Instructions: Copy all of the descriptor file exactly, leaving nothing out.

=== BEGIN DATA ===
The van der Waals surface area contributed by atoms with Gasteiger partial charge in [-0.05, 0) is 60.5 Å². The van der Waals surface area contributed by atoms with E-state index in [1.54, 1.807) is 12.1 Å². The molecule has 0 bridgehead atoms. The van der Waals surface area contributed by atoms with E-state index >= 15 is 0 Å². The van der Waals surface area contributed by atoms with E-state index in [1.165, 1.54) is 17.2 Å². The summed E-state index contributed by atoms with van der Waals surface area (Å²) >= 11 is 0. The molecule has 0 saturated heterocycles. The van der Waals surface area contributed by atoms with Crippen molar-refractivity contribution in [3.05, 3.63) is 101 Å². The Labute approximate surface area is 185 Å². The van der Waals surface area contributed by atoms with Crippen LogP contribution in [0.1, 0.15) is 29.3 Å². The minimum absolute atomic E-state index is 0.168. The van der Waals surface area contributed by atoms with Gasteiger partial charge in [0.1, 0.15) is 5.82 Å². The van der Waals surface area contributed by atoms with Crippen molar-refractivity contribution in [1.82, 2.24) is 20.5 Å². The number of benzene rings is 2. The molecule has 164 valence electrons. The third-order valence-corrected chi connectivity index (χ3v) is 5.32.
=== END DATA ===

The van der Waals surface area contributed by atoms with Gasteiger partial charge in [-0.05, 0) is 60.5 Å². The van der Waals surface area contributed by atoms with E-state index in [1.54, 1.807) is 12.1 Å². The molecule has 0 bridgehead atoms. The van der Waals surface area contributed by atoms with E-state index >= 15 is 0 Å². The van der Waals surface area contributed by atoms with E-state index in [1.165, 1.54) is 17.2 Å². The summed E-state index contributed by atoms with van der Waals surface area (Å²) >= 11 is 0. The molecule has 0 saturated heterocycles. The van der Waals surface area contributed by atoms with Crippen molar-refractivity contribution in [3.05, 3.63) is 101 Å². The Labute approximate surface area is 185 Å². The van der Waals surface area contributed by atoms with Crippen LogP contribution in [0.1, 0.15) is 29.3 Å². The minimum absolute atomic E-state index is 0.168. The van der Waals surface area contributed by atoms with Gasteiger partial charge in [0.1, 0.15) is 5.82 Å². The van der Waals surface area contributed by atoms with Crippen molar-refractivity contribution in [1.82, 2.24) is 20.5 Å². The number of benzene rings is 2. The molecule has 164 valence electrons. The third-order valence-corrected chi connectivity index (χ3v) is 5.32.